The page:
TORONTO -- Ontario health officials logged 945 new COVID-19 cases and 18 more deaths related to the disease, but say the numbers are “underestimated” due to further data migration at Toronto Public Health.

In a statement issued Thursday morning, a spokesperson for the Ministry of Health said that as part of Toronto Public Health’s transition to the provincial system, the public health unit’s case counts “are under-reported today, resulting in an underestimate of the daily counts.”

The last time Toronto Public Health migrated data to the provincial system, it resulted in a couple days’ worth of daily case count fluctuations.

According to the province, there were only 112 cases of COVID-19 reported in Toronto on Thursday. Officials have not said how many more cases should have been included in today's total.

Officials also said there were also 258 COVID-19 cases in Peel Region and 116 in York Region.

Ottawa was the only other region in the province reporting more than new 50 cases of the novel coronavirus, with 63 new infections.

The seven-day rolling average of daily reported COVID-19 cases in Ontario is now 1,264.

According to data provided by the Ministry of Health, hospitalizations related to the disease are continuing to decline. As of Thursday, there are 883 people being treated in Ontario hospitals for COVID-19.

Of those patients, at least 299 are in the intensive care unit (ICU). The last time the number of ICU patients fell below the 300 mark was in late December.

Two hundred and eleven of the patients in the ICU are breathing with the assistance of a ventilator.

There have been 282,511 lab-confirmed positive cases of COVID-19 in Ontario since the beginning of the pandemic, including deaths and recoveries.

The COVID-19 death toll now stands at 6,614. Of the 18 deaths reported in the last 24 hours, nine were residents in long-term care homes.

Source of variant cases mostly linked to close contacts, outbreaks

New details have been included in the province’s daily epidemiological summary regarding the three COVID-19 variants of concern found in the province.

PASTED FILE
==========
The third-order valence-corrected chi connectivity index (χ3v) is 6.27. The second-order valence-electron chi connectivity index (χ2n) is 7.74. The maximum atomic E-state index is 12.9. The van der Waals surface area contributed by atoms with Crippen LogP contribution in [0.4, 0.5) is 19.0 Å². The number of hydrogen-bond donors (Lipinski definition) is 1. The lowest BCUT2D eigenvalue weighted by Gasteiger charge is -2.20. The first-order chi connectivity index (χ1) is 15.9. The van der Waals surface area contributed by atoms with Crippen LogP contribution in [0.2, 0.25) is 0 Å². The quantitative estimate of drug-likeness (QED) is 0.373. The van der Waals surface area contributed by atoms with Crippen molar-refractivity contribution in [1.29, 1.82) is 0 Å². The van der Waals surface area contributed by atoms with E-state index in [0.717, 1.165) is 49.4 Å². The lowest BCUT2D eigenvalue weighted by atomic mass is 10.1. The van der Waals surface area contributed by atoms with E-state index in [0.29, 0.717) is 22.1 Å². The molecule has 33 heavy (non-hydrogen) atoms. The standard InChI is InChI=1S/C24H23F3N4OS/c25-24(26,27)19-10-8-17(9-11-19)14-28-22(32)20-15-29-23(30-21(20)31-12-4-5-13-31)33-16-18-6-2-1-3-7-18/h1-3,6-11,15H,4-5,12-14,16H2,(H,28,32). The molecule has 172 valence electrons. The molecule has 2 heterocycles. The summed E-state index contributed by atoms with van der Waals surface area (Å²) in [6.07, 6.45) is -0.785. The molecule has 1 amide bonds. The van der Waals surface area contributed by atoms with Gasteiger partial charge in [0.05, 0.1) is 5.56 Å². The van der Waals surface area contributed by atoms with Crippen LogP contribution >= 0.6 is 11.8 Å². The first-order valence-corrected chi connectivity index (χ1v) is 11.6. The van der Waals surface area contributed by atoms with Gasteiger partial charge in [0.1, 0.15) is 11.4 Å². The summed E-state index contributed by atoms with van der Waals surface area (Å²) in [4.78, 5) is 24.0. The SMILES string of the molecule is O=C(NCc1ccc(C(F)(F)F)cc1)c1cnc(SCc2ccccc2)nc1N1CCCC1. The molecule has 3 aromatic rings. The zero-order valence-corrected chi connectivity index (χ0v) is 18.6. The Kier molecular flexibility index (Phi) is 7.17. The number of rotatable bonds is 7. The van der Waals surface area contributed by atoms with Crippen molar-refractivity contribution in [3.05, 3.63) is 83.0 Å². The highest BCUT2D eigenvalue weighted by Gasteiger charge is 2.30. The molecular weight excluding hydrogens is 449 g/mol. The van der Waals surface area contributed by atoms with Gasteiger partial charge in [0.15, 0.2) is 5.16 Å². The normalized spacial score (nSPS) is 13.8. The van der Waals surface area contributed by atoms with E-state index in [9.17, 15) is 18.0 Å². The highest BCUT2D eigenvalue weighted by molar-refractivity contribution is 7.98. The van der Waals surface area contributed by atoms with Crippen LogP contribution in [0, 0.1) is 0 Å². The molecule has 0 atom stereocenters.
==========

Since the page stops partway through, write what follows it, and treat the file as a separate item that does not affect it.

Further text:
According to ministry data, Ontario officials have confirmed at least 236 cases of the B.1.1.7. variant, first found in the U.K.

Of those cases, 48 were found in people over the age of 80, while 44 were in people between the ages of 60 and 79 and 54 were in people between the ages of 40 and 59.

Seventy-one of the infections were in people between the ages of 20 and 39, while 19 cases were found in people under the age of 20.

Provincial health officials also included data on the “likely source of acquisition” of the variants, saying that about 80.5 per cent of B.1.1.7. variants were associated with an outbreak or were a close contact of a confirmed case.

About eight per cent of cases were linked to travel, while about 10 per cent had no known epidemiological link.

There are at least three confirmed cases of the B.1.351 COVID-19 variant first found in South Africa in the province. Of those cases, one had a link to travel, another was linked to a close contact while the last one had no known epidemiological link.

The province has not yet included any information on the P.1. variant, but Toronto Public Health confirmed over the weekend that the variant first found in Brazil was detected in someone who had recently travelled to the region.

The province processed a little more than 68,000 COVID-19 tests in the last 24 hours, which the Ministry of Health says brings the positivity rate in the province to about 2.3 per cent.

There are more than 43,300 COVID-19 tests still under investigation.

A total of 136,988 people have received both doses of the COVID-19 vaccine in Ontario.


The numbers used in this story are found in the Ontario Ministry of Health's COVID-19 Daily Epidemiologic Summary. The number of cases for any city or region may differ slightly from what is reported by the province, because local units report figures at different times.